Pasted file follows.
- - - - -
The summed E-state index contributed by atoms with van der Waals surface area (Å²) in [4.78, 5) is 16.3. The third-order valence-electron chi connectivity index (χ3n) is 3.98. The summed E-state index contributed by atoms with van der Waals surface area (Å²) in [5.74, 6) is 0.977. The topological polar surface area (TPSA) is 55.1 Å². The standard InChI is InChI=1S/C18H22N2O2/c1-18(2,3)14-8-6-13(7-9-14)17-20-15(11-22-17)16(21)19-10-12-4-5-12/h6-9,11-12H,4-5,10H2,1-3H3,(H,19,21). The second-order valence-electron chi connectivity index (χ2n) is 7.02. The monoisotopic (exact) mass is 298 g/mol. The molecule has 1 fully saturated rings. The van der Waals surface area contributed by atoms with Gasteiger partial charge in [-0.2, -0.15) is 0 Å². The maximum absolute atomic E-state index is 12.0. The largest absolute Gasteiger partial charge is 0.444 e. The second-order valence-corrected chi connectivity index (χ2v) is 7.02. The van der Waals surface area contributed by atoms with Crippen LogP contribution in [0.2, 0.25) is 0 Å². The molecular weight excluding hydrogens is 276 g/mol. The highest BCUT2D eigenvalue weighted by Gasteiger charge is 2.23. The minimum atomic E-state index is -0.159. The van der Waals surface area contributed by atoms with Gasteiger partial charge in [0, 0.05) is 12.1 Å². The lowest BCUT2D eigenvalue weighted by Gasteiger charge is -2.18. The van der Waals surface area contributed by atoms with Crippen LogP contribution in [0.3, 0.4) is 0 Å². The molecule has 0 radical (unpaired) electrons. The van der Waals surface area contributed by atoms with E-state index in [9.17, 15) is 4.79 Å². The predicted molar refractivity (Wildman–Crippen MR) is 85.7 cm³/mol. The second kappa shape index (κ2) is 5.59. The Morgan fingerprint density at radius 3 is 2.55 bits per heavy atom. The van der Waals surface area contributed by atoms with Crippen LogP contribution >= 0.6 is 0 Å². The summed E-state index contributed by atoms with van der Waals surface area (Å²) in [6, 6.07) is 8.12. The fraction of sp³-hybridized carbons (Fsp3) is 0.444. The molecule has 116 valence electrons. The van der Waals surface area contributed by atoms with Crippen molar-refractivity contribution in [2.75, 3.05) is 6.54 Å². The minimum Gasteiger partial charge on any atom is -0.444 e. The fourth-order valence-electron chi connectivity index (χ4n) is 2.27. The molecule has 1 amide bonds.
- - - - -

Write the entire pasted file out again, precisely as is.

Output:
The summed E-state index contributed by atoms with van der Waals surface area (Å²) in [4.78, 5) is 16.3. The third-order valence-electron chi connectivity index (χ3n) is 3.98. The summed E-state index contributed by atoms with van der Waals surface area (Å²) in [5.74, 6) is 0.977. The topological polar surface area (TPSA) is 55.1 Å². The standard InChI is InChI=1S/C18H22N2O2/c1-18(2,3)14-8-6-13(7-9-14)17-20-15(11-22-17)16(21)19-10-12-4-5-12/h6-9,11-12H,4-5,10H2,1-3H3,(H,19,21). The second-order valence-electron chi connectivity index (χ2n) is 7.02. The monoisotopic (exact) mass is 298 g/mol. The molecule has 1 fully saturated rings. The van der Waals surface area contributed by atoms with Gasteiger partial charge in [-0.2, -0.15) is 0 Å². The maximum absolute atomic E-state index is 12.0. The largest absolute Gasteiger partial charge is 0.444 e. The second-order valence-corrected chi connectivity index (χ2v) is 7.02. The van der Waals surface area contributed by atoms with Crippen LogP contribution in [0.2, 0.25) is 0 Å². The molecular weight excluding hydrogens is 276 g/mol. The highest BCUT2D eigenvalue weighted by Gasteiger charge is 2.23. The minimum atomic E-state index is -0.159. The van der Waals surface area contributed by atoms with Gasteiger partial charge in [0, 0.05) is 12.1 Å². The lowest BCUT2D eigenvalue weighted by Gasteiger charge is -2.18. The van der Waals surface area contributed by atoms with Crippen LogP contribution in [0.3, 0.4) is 0 Å². The molecule has 0 radical (unpaired) electrons. The van der Waals surface area contributed by atoms with E-state index in [9.17, 15) is 4.79 Å². The predicted molar refractivity (Wildman–Crippen MR) is 85.7 cm³/mol. The second kappa shape index (κ2) is 5.59. The Morgan fingerprint density at radius 3 is 2.55 bits per heavy atom. The van der Waals surface area contributed by atoms with Crippen LogP contribution >= 0.6 is 0 Å². The summed E-state index contributed by atoms with van der Waals surface area (Å²) in [6, 6.07) is 8.12. The fraction of sp³-hybridized carbons (Fsp3) is 0.444. The molecule has 116 valence electrons. The van der Waals surface area contributed by atoms with Crippen molar-refractivity contribution in [2.75, 3.05) is 6.54 Å². The minimum Gasteiger partial charge on any atom is -0.444 e. The fourth-order valence-electron chi connectivity index (χ4n) is 2.27. The molecule has 1 amide bonds.